The prominent feature of this book is that there is a large collection of problems for students to work on, and it is a comprehensive textbook that covers all the topics that a Physics undergraduate needs to know. It is updated several times to include some of the recent topics and applications of Quantum Mechanics. Many topics are well-written, and the physics is clearly explained. While some sections of the book could be written better, I think it is a great book overall either as a course textbook, as a reference or as a resource for practice problems.

I think the level of this book is a little higher than that of Griffiths (Introduction to Quantum Mechanics (2nd Edition)). The book starts with a review on classical mechanics and a survey of the history of quantum mechanics. Then the postulates of quantum mechanics, operators and Dirac notation are introduced. This is a more formal introduction of quantum mechanics. If you have just finished a course on Modern Physics, and you are moving to your first formal course on quantum mechanics, you will probably find that Griffiths is a better textbook because it starts with Schrodinger equation as a differential equation. Liboff presents a steeper learning curve because it starts with the formalities of quantum mechanics, which is not quite easily understood at the beginning. I recommend using Griffiths as a first textbook, and use Liboff in a second course on quantum mechanics. It is a matter of taste though, as I think some students like postulates and formalities all laid out clearly at the beginning. If you are using Griffiths as the textbook, you can use Liboff as a reference because certain topics are missing in Griffiths and some physics are explained pretty well in Liboff. In particular, I like Liboff's discussion on good/bad quantum numbers and the matrix representation of quantum mechanics. The corresponding discussion in Griffiths is really lacking.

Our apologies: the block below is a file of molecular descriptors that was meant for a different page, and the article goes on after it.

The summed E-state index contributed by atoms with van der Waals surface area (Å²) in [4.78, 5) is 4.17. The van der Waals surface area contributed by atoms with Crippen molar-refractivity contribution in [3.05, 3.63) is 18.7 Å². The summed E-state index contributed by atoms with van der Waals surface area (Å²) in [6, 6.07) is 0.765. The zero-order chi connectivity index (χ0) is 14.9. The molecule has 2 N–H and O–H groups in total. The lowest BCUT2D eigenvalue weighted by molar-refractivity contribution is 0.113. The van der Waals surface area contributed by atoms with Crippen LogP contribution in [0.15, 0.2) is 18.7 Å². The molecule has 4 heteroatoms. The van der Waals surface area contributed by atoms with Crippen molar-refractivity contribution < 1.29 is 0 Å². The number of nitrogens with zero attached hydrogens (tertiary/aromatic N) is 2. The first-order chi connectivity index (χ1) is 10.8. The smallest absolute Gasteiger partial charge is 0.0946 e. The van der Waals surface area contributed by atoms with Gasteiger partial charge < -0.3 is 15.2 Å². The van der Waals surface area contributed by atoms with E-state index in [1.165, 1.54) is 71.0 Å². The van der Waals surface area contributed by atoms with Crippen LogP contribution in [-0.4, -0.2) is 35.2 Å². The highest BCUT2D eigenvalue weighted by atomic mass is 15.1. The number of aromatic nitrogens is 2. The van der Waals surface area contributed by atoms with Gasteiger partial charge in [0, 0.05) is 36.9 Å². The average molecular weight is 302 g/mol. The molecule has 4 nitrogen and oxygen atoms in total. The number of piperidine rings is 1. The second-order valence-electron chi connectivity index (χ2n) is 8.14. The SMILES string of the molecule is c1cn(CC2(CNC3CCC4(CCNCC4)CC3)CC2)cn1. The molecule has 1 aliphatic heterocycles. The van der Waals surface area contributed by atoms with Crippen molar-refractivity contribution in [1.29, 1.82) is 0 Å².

My main complaint regarding Liboff is that some sections seem to be out of context, in particular the last few sections in chapter 7, 8 and 11. For example, in chapter 11 about matrix mechanics, it seems like everything having a matrix is being thrown into this chapter. This makes the topics difficult to understand because they are not placed in the right context. I believe these sections were not originally there, but were added when the book was revised. It would be a lot better if some of these sections can have their own chapters, for example the WKB approximation can be expanded into a chapter on semi-classical approach, and there can be a focused chapter on the quantum mechanics of solids and semiconductors.
on time and as described
It's a bit old school but very complete. No book is as thick or helpful.
Add this to your bookshelf.
The examples and proofs leave out enough of steps and explanations that even a prepared and motivated student will get lost.

The book typically buries "the point" of it's explanations at the end of pages of abstract and difficult math. No doubt about it, abstract and difficult math are unavoidable in teaching quantum mechanics, but by presenting "the point" early, it would give the student much needed guidance as they slog through the hard parts.

I first took quantum mechanics as an undergrad in 1978. I bought this copy to tutor my son through his college quantum mechanics class. I realize that it must be tough to write a good textbook on the subject, but there must be something better than this.
It actually came early and has been very helpful
All the essential info is in here. I don't know what language it's in but it is there.
This is not a good introductory book. The book has tons of practice problems but doesn't explain how to do half of them and doesn't have a solutions manual. I have been told that this is a fantastic "review" book for people who just need a refresher on the fundamentals of Quantum Mechanics though.